The Right Choice
Published on Apr 5 2013 12:18 PM in Drinks
Supplier of Choice’ is both the promise and statement that the Findlater Wine and Spirit Group makes on its 2013 portfolio list, and in a trade where difficulties include excise increases, ever decreasing distributor margins, legislative concerns and, to a large extent, lack of choice, this would indeed appear to be a valiant assertion on the distributor’s part. Michael Foley was recently appointed Marketing Director at the Group, following the recent retirement of Philip Robinson. We talked to Michael about the challenges facing a company that promises choice and supply in a trade where direction and leadership are often obscured in the pursuit of short-term gain.
Foley came to Findlater after eight successful years at Diageo. “I spent the early part of my career at Diageo working with Smirnoff, in both the North and South [of Ireland] and the latter part working with Baileys internationally. I’d like to think I’ve brought strong spirit credentials to Findlater, both from an operational perspective - from my time looking after the Smirnoff brand - and from a strategic perspective, from the rollout of the Baileys brand across a number of international markets. Among other things that I bring would be a ruthless focus on a consumer driven strategy.”
Foley explained that this unwavering focus on the consumer’s needs was something he learned at Diageo, where they “not only say it but really believe in it [...]. They put the consumer at the heart of everything they do. All strategies emanate from the consumer, and along with the power of brand equity, you ultimately resonate with the consumer from your brand communications side and then take the consumer along a journey with your brand over the course of their lifetime.”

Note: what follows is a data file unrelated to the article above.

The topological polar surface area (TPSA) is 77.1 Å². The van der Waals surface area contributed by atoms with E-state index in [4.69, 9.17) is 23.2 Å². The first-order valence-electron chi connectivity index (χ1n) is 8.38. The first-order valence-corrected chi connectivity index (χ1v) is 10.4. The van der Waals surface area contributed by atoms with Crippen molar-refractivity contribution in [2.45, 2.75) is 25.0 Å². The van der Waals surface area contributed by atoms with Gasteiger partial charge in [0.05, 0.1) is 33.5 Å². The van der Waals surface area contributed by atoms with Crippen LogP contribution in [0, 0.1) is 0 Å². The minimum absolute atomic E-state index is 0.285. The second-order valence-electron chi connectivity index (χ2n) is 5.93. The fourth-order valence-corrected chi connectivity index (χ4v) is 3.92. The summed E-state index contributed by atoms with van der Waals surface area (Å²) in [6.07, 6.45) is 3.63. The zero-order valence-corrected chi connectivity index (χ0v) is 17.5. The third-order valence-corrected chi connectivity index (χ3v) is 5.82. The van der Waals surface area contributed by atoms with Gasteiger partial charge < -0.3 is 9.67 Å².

Findlater Wine and Spirit Group was formed when DCC-owned Robt Roberts purchased Findlater Grants through its Woodford Bourne subsidiary in 2009. Apart from spirit brands Stolichnaya, Count Rostov, Sea Dog Rum, Tullamore Dew, Grants Whisky, and the incredible Frapin Cognac, its portfolio is largely wine based. Many would argue that its portfolio is one of the finest currently offered in Ireland, boasting names such as Torres, Cono Sur, Grahams, Masi, Antinori, Jadot, Chapoutier, Bollinger, along with big-name new additions such as Penfolds, Wolf Blass and Beringer. Foley is confident that the same brand principles that he has worked with in the past can be applied to wine brands. Indeed, it is refreshing to hear a wine industryprofessional refer to brand equity and consumers without bringing retail price points into the initial equation. “It’s all about understanding how people connect with brands, harnessing that and developing correct relationships with consumers,” he explains.
Foley believes that it is possible to present wine brands to the consumer in such a way that they can stem the tide of short term deals, commoditisation and price driven sales, thereby bringing consistency and stability to the Irish wine market.